Since mid November, corn futures have shot past $5 per bushel, up from less than $4. “It has been a very consistent trend,” says Elaine M. Kub, analyst for DTN. “Ever since harvest, we have been trading on the idea that next year’s crop has to be profitable for farmers, and their costs are rising.” While corn will need to battle for acres with soybeans and wheat, which also are trading at or near all-time highs, she says that due to increasing yields, local markets and better science, corn has become more attractive for farmers. “There will be a lot of it and it doesn’t have to be as competitive as the other crops,” she says, adding the high will likely come in February; then corn will trade sideways to down, from $5.30 to $4.75 per bushel.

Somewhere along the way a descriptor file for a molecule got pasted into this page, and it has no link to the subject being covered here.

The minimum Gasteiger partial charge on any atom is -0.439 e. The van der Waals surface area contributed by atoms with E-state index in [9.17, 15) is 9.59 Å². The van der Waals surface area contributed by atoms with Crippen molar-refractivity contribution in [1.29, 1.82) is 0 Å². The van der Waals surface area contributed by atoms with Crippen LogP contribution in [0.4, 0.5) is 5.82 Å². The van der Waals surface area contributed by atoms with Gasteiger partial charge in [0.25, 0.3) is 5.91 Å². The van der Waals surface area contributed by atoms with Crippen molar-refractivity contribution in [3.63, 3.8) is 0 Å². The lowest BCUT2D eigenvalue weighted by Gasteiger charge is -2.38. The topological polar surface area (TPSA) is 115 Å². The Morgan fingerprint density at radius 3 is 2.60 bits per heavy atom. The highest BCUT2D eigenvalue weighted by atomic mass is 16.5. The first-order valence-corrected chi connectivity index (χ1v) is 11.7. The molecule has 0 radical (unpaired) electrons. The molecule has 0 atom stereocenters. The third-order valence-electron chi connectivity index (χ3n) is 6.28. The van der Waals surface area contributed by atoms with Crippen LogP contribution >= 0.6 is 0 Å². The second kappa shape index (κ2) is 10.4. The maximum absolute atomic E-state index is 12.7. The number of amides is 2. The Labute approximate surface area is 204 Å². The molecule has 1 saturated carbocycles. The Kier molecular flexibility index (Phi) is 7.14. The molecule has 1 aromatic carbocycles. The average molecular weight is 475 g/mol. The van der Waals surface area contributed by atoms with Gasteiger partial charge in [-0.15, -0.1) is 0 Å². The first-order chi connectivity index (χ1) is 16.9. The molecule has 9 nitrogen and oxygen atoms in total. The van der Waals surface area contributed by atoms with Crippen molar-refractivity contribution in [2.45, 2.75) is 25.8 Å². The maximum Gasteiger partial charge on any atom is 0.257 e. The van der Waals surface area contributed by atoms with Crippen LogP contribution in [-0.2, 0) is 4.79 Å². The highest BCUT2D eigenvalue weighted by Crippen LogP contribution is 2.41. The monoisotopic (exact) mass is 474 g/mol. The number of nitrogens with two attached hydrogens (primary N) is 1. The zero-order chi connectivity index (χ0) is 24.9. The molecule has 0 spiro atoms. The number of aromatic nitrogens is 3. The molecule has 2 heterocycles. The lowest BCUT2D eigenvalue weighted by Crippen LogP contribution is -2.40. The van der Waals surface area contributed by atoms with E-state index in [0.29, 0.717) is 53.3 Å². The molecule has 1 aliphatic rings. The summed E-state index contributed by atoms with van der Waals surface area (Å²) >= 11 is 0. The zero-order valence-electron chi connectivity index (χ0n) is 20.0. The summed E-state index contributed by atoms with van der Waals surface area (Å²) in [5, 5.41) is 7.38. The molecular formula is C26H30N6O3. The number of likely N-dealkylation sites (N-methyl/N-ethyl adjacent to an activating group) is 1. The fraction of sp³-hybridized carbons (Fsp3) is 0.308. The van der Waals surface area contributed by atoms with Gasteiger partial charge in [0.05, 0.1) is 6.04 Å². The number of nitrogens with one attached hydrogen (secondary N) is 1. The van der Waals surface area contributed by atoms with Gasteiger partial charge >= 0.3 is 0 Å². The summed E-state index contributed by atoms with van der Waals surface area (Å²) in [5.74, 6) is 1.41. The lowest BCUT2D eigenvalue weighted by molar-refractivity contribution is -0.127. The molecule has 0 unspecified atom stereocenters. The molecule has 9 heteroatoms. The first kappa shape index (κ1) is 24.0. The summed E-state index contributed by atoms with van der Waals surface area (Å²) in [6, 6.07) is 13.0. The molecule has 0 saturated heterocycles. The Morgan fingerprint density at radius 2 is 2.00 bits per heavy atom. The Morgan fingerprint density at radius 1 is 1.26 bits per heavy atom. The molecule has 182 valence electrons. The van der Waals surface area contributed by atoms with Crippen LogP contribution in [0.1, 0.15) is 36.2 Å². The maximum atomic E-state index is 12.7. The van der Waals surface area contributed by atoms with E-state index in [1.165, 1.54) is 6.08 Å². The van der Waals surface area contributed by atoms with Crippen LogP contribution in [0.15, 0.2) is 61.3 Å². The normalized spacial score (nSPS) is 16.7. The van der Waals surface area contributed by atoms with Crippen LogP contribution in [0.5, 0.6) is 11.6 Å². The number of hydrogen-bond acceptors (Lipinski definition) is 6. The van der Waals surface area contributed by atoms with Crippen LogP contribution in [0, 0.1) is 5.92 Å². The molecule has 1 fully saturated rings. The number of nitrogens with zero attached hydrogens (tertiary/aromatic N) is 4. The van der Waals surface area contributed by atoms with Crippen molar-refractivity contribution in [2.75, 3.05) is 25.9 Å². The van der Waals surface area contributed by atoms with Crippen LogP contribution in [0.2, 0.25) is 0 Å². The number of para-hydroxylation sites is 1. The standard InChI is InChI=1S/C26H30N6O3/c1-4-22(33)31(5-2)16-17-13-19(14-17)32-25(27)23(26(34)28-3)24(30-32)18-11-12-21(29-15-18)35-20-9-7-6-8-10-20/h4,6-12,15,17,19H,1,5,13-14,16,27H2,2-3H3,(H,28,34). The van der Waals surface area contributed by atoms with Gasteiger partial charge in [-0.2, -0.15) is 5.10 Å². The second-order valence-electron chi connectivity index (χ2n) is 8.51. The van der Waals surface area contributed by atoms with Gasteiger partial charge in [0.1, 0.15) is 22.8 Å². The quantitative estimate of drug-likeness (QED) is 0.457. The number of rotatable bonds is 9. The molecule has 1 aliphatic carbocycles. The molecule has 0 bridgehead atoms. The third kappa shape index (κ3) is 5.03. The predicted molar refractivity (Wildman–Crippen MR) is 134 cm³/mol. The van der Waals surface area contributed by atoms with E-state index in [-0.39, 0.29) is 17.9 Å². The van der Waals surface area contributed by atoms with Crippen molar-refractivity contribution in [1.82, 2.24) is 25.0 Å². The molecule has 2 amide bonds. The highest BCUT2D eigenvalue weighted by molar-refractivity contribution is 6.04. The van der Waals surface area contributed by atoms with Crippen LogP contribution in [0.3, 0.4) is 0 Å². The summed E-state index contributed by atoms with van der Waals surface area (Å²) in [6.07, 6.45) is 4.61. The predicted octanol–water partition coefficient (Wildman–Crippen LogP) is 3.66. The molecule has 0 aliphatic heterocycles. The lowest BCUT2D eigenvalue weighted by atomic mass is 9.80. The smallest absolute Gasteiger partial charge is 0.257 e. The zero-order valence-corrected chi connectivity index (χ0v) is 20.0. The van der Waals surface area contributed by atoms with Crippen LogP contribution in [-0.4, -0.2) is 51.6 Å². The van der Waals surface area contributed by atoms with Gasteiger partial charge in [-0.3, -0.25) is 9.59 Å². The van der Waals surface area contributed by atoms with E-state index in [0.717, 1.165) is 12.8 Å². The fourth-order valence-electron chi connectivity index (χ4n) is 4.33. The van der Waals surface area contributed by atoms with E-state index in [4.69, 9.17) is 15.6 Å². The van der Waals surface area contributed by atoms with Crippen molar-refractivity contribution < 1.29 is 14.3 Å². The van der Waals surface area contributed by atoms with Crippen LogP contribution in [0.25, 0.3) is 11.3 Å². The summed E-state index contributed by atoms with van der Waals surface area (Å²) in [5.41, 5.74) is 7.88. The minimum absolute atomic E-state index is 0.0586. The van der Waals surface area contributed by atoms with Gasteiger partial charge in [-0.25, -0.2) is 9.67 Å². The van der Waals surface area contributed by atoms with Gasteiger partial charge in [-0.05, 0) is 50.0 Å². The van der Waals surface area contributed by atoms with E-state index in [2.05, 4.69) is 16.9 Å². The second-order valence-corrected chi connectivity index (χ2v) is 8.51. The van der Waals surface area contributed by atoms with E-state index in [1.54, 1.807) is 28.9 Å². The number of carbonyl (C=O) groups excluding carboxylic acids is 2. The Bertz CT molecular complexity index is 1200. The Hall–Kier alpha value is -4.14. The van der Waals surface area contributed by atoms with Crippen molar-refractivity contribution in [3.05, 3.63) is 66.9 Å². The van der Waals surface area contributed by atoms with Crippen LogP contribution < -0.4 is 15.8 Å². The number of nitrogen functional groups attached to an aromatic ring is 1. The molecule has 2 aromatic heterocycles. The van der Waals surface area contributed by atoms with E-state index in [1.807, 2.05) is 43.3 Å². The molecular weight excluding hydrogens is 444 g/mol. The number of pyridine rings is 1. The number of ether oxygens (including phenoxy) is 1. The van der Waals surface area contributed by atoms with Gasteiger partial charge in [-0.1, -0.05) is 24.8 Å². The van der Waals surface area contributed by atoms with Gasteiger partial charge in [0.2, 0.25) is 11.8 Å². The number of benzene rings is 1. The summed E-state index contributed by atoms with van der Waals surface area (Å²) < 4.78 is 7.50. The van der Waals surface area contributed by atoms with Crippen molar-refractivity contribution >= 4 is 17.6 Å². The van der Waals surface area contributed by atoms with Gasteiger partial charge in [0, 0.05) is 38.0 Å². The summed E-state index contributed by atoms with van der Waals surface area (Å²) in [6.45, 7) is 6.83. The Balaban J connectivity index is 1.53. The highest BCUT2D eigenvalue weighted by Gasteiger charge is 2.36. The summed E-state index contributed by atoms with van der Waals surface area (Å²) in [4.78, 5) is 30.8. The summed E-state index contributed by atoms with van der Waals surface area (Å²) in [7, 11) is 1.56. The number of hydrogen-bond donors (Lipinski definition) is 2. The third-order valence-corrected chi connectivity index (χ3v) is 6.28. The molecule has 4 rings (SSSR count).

Strong domestic and export demand is factored in, limiting the downside potential for this year’s crop, says Shawn McCambridge, analyst for Prudential Bache Commodities LLC. Now attention turns to the 2008/2009 crop and the March 31 USDA planting intentions report. Psychological support is between $4.90 and $5, and in March, we could see a high of $5.41. “That high will hold unless there is clear definition that farmers had shifted more acres out of corn than we anticipated,” he says, adding that index funds have set their major positions.